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Morphine Side Effects in the Elderly

author image Christine Adamec
Christine Adamec has more than 20 years experience as a professional writer, writing and coauthoring books on many topics in the health and self-help field, including fibromyalgia, diabetes, heartburn and many more. Adamec is coauthor of "The Encyclopedia of Diabetes," "Fibromyalgia for Dummies" and many other books.
Morphine Side Effects in the Elderly
Morphine is a powerful painkiller, but the elderly may face side effects.

Morphine is a powerful drug used to treat pain from cancer, multiple sclerosis, and other conditions generating pain in the elderly. According to a consensus statement by an international expert panel on opioids and severe pain in the elderly, with Dr. Joseph Pergolizzi of Johns Hopkins University as lead author, morphine is primarily metabolized in the liver and its metabolites are excreted by the kidneys. Thus, elderly patients with liver or kidney disease need lower dosages or longer dosing intervals.

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Pergolizzi notes that elderly patients in general often have constipation prior to the use of opioids, and morphine makes the problem worse--morphine is extremely constipating compared with other opioids. Some elderly patients switch to a less-constipating drug because of the severity of their morphine-induced constipation. Some older patients have left clinical studies because they couldn't tolerate the constipation that morphine caused.

Dr. Ramsin Benyamin of the College of Medicine at the University of Illinois in Urbana-Champaign says constipation can occur with just one dose of morphine. He also says constipation is not a side effect that diminishes over time; consequently, this problem should be managed over the entire course of treatment with morphine among the elderly.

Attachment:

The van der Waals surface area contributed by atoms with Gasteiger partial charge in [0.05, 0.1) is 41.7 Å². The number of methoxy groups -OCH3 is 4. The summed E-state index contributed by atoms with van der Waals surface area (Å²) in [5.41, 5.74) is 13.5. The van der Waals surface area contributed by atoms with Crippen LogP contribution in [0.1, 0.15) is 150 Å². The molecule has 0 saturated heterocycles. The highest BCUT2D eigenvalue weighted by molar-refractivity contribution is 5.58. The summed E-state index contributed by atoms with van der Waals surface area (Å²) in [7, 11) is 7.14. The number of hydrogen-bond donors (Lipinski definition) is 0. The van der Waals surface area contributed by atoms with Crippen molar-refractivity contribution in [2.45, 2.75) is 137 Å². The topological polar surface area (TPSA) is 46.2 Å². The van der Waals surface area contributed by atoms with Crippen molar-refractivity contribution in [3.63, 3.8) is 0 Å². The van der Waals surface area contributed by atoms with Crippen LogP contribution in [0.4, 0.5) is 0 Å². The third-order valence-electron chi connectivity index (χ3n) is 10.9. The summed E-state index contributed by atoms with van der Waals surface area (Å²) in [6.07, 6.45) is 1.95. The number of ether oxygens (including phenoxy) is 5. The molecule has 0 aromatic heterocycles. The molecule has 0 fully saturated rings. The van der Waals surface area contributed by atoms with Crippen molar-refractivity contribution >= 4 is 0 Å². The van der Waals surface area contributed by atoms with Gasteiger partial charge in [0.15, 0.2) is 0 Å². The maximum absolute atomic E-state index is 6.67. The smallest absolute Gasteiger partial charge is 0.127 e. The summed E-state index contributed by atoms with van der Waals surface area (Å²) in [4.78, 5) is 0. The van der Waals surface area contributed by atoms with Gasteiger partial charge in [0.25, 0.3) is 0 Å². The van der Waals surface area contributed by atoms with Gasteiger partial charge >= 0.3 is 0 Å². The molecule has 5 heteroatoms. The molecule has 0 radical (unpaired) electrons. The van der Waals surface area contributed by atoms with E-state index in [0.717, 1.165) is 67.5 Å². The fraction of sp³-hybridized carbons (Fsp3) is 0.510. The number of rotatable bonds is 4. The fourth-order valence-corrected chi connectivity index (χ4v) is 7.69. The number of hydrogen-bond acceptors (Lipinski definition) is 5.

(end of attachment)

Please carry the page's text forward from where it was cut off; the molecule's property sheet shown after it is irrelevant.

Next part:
Respiratory Depression

Contrary to the case with younger individuals, respiratory depression--a decreased breathing rate that may be inadequate for the body's needs--is an issue with morphine use among older people, especially in older individuals with serious pulmonary conditions, such as chronic bronchitis or chronic obstructive pulmonary disease. Pergolizzi notes this risk is worsened if elderly individuals also consume alcohol or take drugs that are central nervous system depressants, such as barbiturates or benzodiazepines.

Cognitive Impairment

Pergolizzi says that the thinking abilities--cognition--of elderly patients on a stable moderate dosage of morphine is generally unaffected; however, if the dosage is increased, this can cause cognitive impairment for up to seven days.


Immunosuppression refers to the decreased ability of the immune system to fight off bacterial and viral invaders because of one or more factors. Sometimes immunusuppression is planned, as with immunosuppressants given to organ donors so their body won't reject the organ.

In general, however, immunosuppression is not desirable, and is a particular problem with the elderly. Pergolizzi notes that morphine is the most immunosuppessive opioid drug. In contrast, buprenorphine, oxycodone and hydromorphone--all opioids--are significantly less immunosuppressive than morphine.

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